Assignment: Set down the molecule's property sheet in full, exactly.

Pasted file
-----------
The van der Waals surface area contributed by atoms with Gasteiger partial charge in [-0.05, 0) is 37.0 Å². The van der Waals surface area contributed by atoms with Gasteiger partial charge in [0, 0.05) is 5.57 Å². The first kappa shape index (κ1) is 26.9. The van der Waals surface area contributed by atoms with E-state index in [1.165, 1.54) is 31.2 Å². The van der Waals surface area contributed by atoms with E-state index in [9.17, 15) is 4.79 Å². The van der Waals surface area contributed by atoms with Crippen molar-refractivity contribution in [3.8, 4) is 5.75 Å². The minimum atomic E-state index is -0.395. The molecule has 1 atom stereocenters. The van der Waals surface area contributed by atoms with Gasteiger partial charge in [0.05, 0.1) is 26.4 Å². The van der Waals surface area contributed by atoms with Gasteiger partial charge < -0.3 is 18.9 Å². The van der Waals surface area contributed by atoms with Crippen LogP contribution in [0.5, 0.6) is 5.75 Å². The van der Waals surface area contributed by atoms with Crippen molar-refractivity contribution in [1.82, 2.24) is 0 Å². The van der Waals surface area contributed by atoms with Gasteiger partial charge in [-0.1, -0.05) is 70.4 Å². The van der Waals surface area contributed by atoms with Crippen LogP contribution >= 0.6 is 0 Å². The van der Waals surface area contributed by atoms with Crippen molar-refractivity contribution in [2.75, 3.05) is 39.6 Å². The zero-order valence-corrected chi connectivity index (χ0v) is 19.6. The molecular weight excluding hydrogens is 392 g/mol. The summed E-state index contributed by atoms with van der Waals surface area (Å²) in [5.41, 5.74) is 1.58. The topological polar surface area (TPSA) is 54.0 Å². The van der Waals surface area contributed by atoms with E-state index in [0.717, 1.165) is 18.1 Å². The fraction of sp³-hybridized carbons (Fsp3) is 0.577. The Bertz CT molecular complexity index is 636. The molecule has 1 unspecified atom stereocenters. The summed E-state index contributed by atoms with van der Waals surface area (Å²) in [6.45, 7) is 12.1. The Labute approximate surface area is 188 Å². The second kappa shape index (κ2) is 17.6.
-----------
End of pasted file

The van der Waals surface area contributed by atoms with Gasteiger partial charge in [-0.05, 0) is 37.0 Å². The van der Waals surface area contributed by atoms with Gasteiger partial charge in [0, 0.05) is 5.57 Å². The first kappa shape index (κ1) is 26.9. The van der Waals surface area contributed by atoms with E-state index in [1.165, 1.54) is 31.2 Å². The van der Waals surface area contributed by atoms with E-state index in [9.17, 15) is 4.79 Å². The van der Waals surface area contributed by atoms with Crippen molar-refractivity contribution in [3.8, 4) is 5.75 Å². The minimum atomic E-state index is -0.395. The molecule has 1 atom stereocenters. The van der Waals surface area contributed by atoms with Gasteiger partial charge in [0.05, 0.1) is 26.4 Å². The van der Waals surface area contributed by atoms with Gasteiger partial charge < -0.3 is 18.9 Å². The van der Waals surface area contributed by atoms with Crippen LogP contribution in [0.5, 0.6) is 5.75 Å². The van der Waals surface area contributed by atoms with Crippen molar-refractivity contribution in [1.82, 2.24) is 0 Å². The van der Waals surface area contributed by atoms with Gasteiger partial charge in [-0.1, -0.05) is 70.4 Å². The van der Waals surface area contributed by atoms with Crippen LogP contribution >= 0.6 is 0 Å². The van der Waals surface area contributed by atoms with Crippen molar-refractivity contribution in [2.75, 3.05) is 39.6 Å². The zero-order valence-corrected chi connectivity index (χ0v) is 19.6. The molecular weight excluding hydrogens is 392 g/mol. The summed E-state index contributed by atoms with van der Waals surface area (Å²) in [5.41, 5.74) is 1.58. The topological polar surface area (TPSA) is 54.0 Å². The van der Waals surface area contributed by atoms with E-state index in [0.717, 1.165) is 18.1 Å². The fraction of sp³-hybridized carbons (Fsp3) is 0.577. The Bertz CT molecular complexity index is 636. The molecule has 1 unspecified atom stereocenters. The summed E-state index contributed by atoms with van der Waals surface area (Å²) in [6.45, 7) is 12.1. The Labute approximate surface area is 188 Å². The second kappa shape index (κ2) is 17.6.